Eyes Of The Beholders

IS BEAUTY A SOURCE OF FEMALE POWER OR AN INSTRUMENT OF OPPRESSION? IS our preoccupation with good looks innate? Or are scientists inventing biological explanations for acquired habits of mind? And if beautylust is indeed part of our nature, can we hope to rise above it? NEWSWEEK correspondent Karen Springen moderated a forum in which scientists, social critics and people in the beauty business debated the issues raised by this week's cover story. Some excerpts:

author of "The Beauty Myth" The questions science asks are often dictated by cultural ideology. It's notable that the inquiry is one-sided, looking at men's perceptions of women and not women's perceptions of men nearly as much. Do we want to take this one quality and assign the primary worth of a person on that basis? Would men in America want to be judged in the workplace on the basis of their height, if that were found to be a preference for a majority of women? All of human society isn't ordered around fertility selection. If you reduce people to one aspect of their identities, you get a very distorted and ill-functioning society.

neuroscientist at Massachusetts General Hospital, author of a forthcoming book on evolution and beauty These feminist critiques are only the most recent in a long line of searing attacks on beauty and its handmaiden, fashion. Until the age of capitalism, every civilized country enacted laws attempting to control sumptuous dress. For centuries the church has railed against the deceit and vanity of fashion, and the medical doctors have expressed horror at the risks and dangers people incur in the name of beauty. None of it has made a dent. There is now deep cultural dissatisfaction with the focus on beauty. But the beauty business shows no signs of abating. A pursuit so ardent, so passionate, so risk-filled, so unquenchable reflects the workings of a basic instinct. To tell people not to take pleasure in beauty is like telling them to stop enjoying food or sex or love. Rather than denigrate one source of women's power, feminists should embrace all sources of women's power. Why is being beautiful and being prized for it a social evil? The idea that beauty is unimportant or a cultural construct is the real beauty myth.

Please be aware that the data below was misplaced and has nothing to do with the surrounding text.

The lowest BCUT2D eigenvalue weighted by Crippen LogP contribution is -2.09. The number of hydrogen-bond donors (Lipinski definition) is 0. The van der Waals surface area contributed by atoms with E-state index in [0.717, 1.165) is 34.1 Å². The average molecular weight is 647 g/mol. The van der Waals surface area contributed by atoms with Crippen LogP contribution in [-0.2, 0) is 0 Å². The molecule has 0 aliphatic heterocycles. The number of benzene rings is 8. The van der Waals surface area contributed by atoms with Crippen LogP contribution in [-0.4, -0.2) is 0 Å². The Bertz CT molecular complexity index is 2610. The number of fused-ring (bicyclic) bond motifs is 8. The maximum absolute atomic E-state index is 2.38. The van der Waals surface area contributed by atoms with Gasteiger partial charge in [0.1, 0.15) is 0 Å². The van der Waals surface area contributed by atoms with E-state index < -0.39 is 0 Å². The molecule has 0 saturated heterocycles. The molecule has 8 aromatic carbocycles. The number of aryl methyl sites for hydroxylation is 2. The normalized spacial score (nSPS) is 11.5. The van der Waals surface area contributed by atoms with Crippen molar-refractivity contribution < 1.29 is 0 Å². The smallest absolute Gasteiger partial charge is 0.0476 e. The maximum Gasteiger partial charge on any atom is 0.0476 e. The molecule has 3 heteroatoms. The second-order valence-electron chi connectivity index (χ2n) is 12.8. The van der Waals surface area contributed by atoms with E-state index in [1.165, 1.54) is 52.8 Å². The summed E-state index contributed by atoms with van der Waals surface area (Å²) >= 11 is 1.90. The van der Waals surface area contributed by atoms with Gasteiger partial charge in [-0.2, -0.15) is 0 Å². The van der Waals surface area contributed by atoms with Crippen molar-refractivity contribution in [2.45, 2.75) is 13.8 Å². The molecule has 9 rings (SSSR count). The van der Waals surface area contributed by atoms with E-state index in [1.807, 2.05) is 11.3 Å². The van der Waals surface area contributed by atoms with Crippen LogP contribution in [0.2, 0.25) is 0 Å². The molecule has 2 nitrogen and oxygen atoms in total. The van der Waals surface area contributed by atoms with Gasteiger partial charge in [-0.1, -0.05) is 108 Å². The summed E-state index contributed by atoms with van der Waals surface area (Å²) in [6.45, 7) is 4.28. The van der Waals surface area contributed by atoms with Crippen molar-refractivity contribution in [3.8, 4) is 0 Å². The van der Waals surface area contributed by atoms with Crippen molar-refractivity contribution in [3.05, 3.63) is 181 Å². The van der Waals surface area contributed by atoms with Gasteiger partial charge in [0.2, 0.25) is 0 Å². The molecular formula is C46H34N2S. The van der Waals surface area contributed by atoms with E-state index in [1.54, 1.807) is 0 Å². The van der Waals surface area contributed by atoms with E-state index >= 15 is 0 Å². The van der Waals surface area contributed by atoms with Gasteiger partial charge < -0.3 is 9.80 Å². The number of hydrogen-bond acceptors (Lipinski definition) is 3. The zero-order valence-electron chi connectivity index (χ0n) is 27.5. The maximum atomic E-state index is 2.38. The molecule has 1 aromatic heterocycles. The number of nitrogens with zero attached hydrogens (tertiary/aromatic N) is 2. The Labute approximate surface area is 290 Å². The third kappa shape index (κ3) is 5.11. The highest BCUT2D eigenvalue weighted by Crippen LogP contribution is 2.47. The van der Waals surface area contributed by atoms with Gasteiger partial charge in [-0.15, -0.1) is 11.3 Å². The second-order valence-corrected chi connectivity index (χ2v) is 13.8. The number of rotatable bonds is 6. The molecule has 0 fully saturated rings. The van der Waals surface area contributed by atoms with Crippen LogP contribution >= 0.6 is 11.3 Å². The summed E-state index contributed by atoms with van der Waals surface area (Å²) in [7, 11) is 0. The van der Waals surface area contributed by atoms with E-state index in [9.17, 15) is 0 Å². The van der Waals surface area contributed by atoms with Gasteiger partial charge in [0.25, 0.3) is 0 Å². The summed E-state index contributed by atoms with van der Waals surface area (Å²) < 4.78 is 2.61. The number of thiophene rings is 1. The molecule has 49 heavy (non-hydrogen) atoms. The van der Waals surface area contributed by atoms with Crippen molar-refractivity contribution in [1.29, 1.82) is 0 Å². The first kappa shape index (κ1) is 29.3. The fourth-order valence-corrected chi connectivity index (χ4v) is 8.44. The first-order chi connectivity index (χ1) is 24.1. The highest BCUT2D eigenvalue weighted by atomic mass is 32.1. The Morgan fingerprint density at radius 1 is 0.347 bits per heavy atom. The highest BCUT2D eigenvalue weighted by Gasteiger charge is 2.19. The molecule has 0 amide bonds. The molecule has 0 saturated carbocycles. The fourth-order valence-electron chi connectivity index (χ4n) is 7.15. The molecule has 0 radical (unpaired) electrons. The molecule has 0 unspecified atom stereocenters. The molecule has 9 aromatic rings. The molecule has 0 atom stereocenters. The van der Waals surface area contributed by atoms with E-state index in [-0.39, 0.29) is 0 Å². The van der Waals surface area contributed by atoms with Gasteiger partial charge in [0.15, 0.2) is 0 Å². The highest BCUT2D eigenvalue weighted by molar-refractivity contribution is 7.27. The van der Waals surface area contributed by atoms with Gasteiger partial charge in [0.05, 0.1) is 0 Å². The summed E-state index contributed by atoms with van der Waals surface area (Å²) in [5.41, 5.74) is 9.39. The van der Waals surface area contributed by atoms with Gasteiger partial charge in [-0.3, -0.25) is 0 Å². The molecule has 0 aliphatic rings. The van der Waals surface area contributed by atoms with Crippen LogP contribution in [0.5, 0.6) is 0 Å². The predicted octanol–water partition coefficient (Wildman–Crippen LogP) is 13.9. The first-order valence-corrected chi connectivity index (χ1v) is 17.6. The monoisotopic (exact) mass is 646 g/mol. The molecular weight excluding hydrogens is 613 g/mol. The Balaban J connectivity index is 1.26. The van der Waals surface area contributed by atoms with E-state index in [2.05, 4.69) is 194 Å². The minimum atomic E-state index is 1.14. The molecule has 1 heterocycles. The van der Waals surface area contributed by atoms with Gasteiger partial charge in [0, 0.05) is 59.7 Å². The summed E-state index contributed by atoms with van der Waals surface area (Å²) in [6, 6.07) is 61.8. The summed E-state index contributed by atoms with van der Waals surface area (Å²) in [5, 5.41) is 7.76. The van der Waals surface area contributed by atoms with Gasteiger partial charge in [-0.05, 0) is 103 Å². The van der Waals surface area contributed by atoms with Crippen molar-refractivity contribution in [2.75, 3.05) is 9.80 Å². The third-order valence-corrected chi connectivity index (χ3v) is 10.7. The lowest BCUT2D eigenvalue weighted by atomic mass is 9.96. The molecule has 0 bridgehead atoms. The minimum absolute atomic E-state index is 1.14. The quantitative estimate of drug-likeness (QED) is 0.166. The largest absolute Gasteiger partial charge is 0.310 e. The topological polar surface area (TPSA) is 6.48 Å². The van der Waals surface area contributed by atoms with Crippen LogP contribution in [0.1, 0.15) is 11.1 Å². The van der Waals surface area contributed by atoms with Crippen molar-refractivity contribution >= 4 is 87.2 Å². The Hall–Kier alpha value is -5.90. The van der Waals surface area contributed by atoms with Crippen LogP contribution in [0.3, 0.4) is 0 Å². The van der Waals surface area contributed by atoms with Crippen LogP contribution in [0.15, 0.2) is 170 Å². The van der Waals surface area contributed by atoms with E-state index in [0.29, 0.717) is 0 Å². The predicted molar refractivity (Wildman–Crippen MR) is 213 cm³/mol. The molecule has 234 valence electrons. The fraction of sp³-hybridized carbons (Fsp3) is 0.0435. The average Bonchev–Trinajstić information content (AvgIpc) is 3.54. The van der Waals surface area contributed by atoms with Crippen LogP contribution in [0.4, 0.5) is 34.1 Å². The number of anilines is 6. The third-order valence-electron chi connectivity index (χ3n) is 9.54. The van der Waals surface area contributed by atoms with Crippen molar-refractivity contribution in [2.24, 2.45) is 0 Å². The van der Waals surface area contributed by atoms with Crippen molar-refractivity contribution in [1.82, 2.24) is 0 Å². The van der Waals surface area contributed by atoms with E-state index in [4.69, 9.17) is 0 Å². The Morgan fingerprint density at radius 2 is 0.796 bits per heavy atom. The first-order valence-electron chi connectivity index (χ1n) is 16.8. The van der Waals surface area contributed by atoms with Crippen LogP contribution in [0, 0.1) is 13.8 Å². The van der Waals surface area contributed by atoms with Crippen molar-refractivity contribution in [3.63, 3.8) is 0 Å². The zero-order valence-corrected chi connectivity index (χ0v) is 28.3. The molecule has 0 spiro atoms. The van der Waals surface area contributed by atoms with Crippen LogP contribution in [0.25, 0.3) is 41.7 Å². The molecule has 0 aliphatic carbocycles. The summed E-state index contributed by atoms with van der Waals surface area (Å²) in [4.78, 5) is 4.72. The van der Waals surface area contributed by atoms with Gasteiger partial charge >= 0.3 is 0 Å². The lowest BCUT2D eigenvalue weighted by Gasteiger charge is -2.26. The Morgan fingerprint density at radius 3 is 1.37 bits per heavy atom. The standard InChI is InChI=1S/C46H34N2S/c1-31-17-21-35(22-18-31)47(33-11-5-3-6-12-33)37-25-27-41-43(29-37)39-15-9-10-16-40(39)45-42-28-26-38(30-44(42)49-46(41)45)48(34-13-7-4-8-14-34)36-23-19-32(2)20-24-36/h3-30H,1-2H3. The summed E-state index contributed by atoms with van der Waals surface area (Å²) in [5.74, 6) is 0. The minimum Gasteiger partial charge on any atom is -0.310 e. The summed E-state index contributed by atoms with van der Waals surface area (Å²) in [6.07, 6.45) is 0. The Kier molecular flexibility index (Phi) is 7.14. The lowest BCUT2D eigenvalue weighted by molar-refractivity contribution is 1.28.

poet and essayist Part of [evolutionary psychologists'] argument is that the most beautiful woman gets together with the most powerful man, and their children have the best chance of survival. That's not necessarily true. In a lot of small, primitive societies, resources are shared and there's a lot of collective caring for children. As to these being innate preferences, I don't think so. All over the world, one fifth of the people are watching "Baywatch." No society is immune from pop culture. So, increasingly, what is regarded as beautiful on a television set in America is regarded as beautiful in Peru and Africa and Korea. What these researchers are really describing is our social world, in which men have money and power and women are defined by their looks and sexuality. What they deny is that there could be other social worlds, in which different qualities would matter. If the sexes were equal, would women still swoon for Henry Kissinger? Would Susan Sarandon be "too old" for sexy roles? I don't think so!

Rutgers University anthropologist, author of "Anatomy of Love" The feminists raise good questions that have scientific answers. But will they listen? I have come to think the human animal is more deeply wired for politics than for truth.

Why do some scientists and laymen continue to fight investigations into our human nature? They seem unable to embrace the simple concept that biology and culture go hand in hand. We are not packets of DNA or social creatures acting in complex networks of friends and relatives. We are both. I hope the 21st century sees an end to the nature-nurture argument. What a waste of ink and paper. We need to move forward and investigate how nature and culture interact.